A brandy bottle that was left to the charity in a woman's will has been unveiled at the Poole RNLI centre today.
Mary Sennett left a note alongside the bottle with instructions to keep the bottle until 2014, where it should be sold at auction for the RNLI and WWF UK.
The special brandy was locked away in a safe by the RNLI after Mrs Sennett passed away in 1990.
A 12-year-old girl and her older brother were rescued off Ramsgate beach on Wednesday after they got caught in a rip current.
As the school holidays are now underway, the RNLI are warning beach goers about under lying currents.
Alexandra Hewitt from Ramsgate had been with friend splashing around the shallows when the current carried her and her 21-year-old brother out of their depth, past the harbour.
Beach lifeguard Jack Basson plucked the pair to safety as they were being swept out to sea.
Video. "Mindless vandalism that could cost lives." That's the reaction to an incident which saw two inshore rescue lifeboats slashed and punctured at a seaside resort, used by thousands of holidaymakers.
It happened at Ryde, on the Isle of Wight, just days before the school holidays and at the peak of the summer season. All crew members and the back-up teams are volunteers, and raise their own funds.
July and August are the busiest months of the year for the rescue teams. Last year they saved nearly 100 people who got into difficulty in the water. And they are usually on call 365 days of the year, but not any more.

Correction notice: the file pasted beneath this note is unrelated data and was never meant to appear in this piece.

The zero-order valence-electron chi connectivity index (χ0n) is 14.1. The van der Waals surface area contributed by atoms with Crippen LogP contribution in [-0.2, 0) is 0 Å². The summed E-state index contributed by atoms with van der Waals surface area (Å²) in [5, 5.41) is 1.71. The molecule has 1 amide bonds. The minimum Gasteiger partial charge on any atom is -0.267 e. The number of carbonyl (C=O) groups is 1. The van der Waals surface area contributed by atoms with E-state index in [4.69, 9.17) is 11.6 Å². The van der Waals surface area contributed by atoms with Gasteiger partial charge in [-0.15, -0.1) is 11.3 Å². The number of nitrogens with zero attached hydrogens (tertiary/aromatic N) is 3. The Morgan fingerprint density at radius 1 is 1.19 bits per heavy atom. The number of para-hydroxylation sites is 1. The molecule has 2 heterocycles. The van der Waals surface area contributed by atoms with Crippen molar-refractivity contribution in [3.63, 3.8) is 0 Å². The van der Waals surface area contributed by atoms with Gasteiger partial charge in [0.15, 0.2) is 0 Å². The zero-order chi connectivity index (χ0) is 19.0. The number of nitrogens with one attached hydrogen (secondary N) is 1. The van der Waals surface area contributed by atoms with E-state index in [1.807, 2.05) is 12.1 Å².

Dave Russell reports, and spoke to Adrian Farrell from Ryde Inshore Lifeboat.
Lifeguards will be patrolling the beach in Bognor Regis this summer for the first time. The new service from the RNLI, on behalf of Arun District Council, is being launched this weekend.
The lifeguards will be on patrol from 10am - 6pm every day from Saturday 5th July until the 7th September.
Teams will be equipped with the latest lifesaving equipment including rescue tubes, defibrillators and spinal boards.
RNLI Lifeguard Manager Rory Smith said: "We're delighted to team up with Arun District Council to help keep visitors to Bognor Regis's beach safe during the summer.
"Building on the expertise we have developed through 13 years of providing beach patrols elsewhere on the coast, our new lifeguards have been training hard in preparation for the season's opening on Saturday 5 July.
"Bognor is a busy seaside resort which attracts lots of tourists and locals to its beaches and our lifeguards will be keeping them safe throughout the summer months."
The RNLI has been reminding the public that 'alcohol and water do not mix'. The alert comes after one man jumped from Brighton Pier after one too many drinks.
Roger Cohen, Lifeboat Operations Manager at Brighton RNLI said:
"We all know what it's like; a hot day, a few drinks with friends, the sun beating down. Suddenly the sea becomes a seductive and inviting way to cool off. But as these, and other incidents, show, alcohol and water don't mix.
"My lifeboat crew who assisted the man that jumped from the pier believed he was heavily under the influence of drink - they assessed his condition and concluded he had been drinking.
"What seemed like a bit of harmless fun jumping from the pier into the sea below could have ended much worse for him."